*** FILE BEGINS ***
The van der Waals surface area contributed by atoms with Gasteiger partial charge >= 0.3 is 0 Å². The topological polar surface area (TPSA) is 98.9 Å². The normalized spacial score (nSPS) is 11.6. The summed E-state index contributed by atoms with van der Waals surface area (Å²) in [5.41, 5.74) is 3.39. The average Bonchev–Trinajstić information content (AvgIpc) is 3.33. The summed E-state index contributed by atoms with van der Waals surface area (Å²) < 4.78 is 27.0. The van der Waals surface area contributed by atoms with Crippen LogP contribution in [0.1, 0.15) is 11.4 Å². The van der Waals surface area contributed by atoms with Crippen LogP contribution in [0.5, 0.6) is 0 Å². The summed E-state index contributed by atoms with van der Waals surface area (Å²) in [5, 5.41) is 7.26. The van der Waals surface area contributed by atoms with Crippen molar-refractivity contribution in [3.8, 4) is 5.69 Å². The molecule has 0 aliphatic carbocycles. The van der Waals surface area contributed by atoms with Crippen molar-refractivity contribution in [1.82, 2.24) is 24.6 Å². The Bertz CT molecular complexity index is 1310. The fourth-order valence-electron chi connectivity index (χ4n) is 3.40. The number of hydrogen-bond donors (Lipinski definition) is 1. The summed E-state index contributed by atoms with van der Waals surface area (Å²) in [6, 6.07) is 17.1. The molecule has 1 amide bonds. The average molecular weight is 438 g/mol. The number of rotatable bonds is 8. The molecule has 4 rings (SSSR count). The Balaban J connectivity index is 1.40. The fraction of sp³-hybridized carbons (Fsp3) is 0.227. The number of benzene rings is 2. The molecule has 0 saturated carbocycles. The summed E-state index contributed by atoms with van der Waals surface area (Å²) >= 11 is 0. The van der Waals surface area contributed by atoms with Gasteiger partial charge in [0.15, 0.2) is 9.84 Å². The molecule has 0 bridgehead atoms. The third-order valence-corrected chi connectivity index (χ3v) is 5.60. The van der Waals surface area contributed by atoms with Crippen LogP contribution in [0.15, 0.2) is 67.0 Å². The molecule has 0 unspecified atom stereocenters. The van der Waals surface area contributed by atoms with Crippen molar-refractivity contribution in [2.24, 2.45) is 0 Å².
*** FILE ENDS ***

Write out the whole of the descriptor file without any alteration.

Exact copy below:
The van der Waals surface area contributed by atoms with Gasteiger partial charge >= 0.3 is 0 Å². The topological polar surface area (TPSA) is 98.9 Å². The normalized spacial score (nSPS) is 11.6. The summed E-state index contributed by atoms with van der Waals surface area (Å²) in [5.41, 5.74) is 3.39. The average Bonchev–Trinajstić information content (AvgIpc) is 3.33. The summed E-state index contributed by atoms with van der Waals surface area (Å²) < 4.78 is 27.0. The van der Waals surface area contributed by atoms with Crippen LogP contribution in [0.1, 0.15) is 11.4 Å². The van der Waals surface area contributed by atoms with Crippen LogP contribution in [0.5, 0.6) is 0 Å². The summed E-state index contributed by atoms with van der Waals surface area (Å²) in [5, 5.41) is 7.26. The van der Waals surface area contributed by atoms with Crippen molar-refractivity contribution in [3.8, 4) is 5.69 Å². The molecule has 0 aliphatic carbocycles. The van der Waals surface area contributed by atoms with Crippen molar-refractivity contribution in [1.82, 2.24) is 24.6 Å². The Bertz CT molecular complexity index is 1310. The fourth-order valence-electron chi connectivity index (χ4n) is 3.40. The number of hydrogen-bond donors (Lipinski definition) is 1. The summed E-state index contributed by atoms with van der Waals surface area (Å²) in [6, 6.07) is 17.1. The molecule has 1 amide bonds. The average molecular weight is 438 g/mol. The number of rotatable bonds is 8. The molecule has 4 rings (SSSR count). The Balaban J connectivity index is 1.40. The fraction of sp³-hybridized carbons (Fsp3) is 0.227. The number of benzene rings is 2. The molecule has 0 saturated carbocycles. The summed E-state index contributed by atoms with van der Waals surface area (Å²) >= 11 is 0. The van der Waals surface area contributed by atoms with Gasteiger partial charge in [0.15, 0.2) is 9.84 Å². The molecule has 0 bridgehead atoms. The third-order valence-corrected chi connectivity index (χ3v) is 5.60. The van der Waals surface area contributed by atoms with Crippen LogP contribution in [0.15, 0.2) is 67.0 Å². The molecule has 0 unspecified atom stereocenters. The van der Waals surface area contributed by atoms with Crippen molar-refractivity contribution in [2.24, 2.45) is 0 Å².